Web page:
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What does Juneteenth celebrate?

A mix of the words "June" and "19th," the commemoration refers to June 19, 1865, when at least 250,000 slaves were freed.



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The holiday known as Juneteenth celebrates the end of slavery. A mix of the words "June" and "19th" in English, Juneteenth refers to June 19, 1865.

That day, an Army general arrived in Galveston, Texas, and informed the slaves that they were free, two months after the end of the Civil War, and two and a half years after President Abraham Lincoln issued the Emancipation Proclamation. There were at least 250,000 people who were still slaves.

"The arrival of Major General Gordon Granger and his troops signaled that the Federal Government would not relent until the last enslaved people in America were free," the Census Bureau recalled.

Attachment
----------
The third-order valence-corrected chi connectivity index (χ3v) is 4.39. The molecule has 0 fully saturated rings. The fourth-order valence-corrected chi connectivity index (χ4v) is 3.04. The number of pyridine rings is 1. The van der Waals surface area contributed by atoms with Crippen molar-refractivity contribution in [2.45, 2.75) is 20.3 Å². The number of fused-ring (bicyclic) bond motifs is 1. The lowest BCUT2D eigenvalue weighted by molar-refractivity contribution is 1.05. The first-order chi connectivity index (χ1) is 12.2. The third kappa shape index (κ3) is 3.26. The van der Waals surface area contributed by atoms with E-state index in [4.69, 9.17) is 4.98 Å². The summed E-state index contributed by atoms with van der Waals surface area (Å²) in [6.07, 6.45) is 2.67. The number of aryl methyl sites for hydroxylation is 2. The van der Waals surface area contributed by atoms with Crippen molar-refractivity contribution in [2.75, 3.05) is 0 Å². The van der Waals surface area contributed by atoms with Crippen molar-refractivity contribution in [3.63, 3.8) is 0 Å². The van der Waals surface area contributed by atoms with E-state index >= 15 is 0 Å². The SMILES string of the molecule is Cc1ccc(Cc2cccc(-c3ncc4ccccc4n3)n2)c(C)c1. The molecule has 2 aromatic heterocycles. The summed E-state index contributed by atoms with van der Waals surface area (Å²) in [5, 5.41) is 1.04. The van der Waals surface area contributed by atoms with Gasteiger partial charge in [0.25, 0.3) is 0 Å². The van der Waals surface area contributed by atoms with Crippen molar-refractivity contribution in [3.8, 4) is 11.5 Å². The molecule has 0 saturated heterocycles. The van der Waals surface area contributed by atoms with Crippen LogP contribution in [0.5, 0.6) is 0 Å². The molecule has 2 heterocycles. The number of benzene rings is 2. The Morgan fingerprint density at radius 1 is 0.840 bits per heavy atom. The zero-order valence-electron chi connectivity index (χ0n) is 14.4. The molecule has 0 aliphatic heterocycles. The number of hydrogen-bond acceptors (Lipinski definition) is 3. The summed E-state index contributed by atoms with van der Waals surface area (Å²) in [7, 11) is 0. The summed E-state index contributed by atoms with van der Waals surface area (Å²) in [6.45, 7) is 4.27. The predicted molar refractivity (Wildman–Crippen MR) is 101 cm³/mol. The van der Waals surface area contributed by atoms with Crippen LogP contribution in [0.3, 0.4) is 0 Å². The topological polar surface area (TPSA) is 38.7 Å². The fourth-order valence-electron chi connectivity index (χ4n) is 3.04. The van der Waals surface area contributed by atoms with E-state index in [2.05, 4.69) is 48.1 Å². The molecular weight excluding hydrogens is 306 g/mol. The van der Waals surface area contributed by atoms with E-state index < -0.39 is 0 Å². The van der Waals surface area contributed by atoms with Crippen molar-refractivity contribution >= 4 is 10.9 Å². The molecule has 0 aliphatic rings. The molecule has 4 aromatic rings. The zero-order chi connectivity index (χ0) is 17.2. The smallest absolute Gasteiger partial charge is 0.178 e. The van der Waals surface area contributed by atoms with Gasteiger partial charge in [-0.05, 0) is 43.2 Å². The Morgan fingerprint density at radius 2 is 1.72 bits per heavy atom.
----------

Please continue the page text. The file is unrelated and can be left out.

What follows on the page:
The National Museum of African American History and Culture explained that the post-emancipation period, known as Reconstruction (1865-1877), marked an era of great hope, uncertainty and struggle for the nation as a whole. It recalled that formerly enslaved people immediately sought to reunify their families, establish schools, run for political office, and push for new laws.

"Juneteenth marks our country’s second independence day. Although it has long celebrated in the African American community, this monumental event remains largely unknown to most Americans ... The historical legacy of Juneteenth shows the value of never giving up hope in uncertain times," the museum said.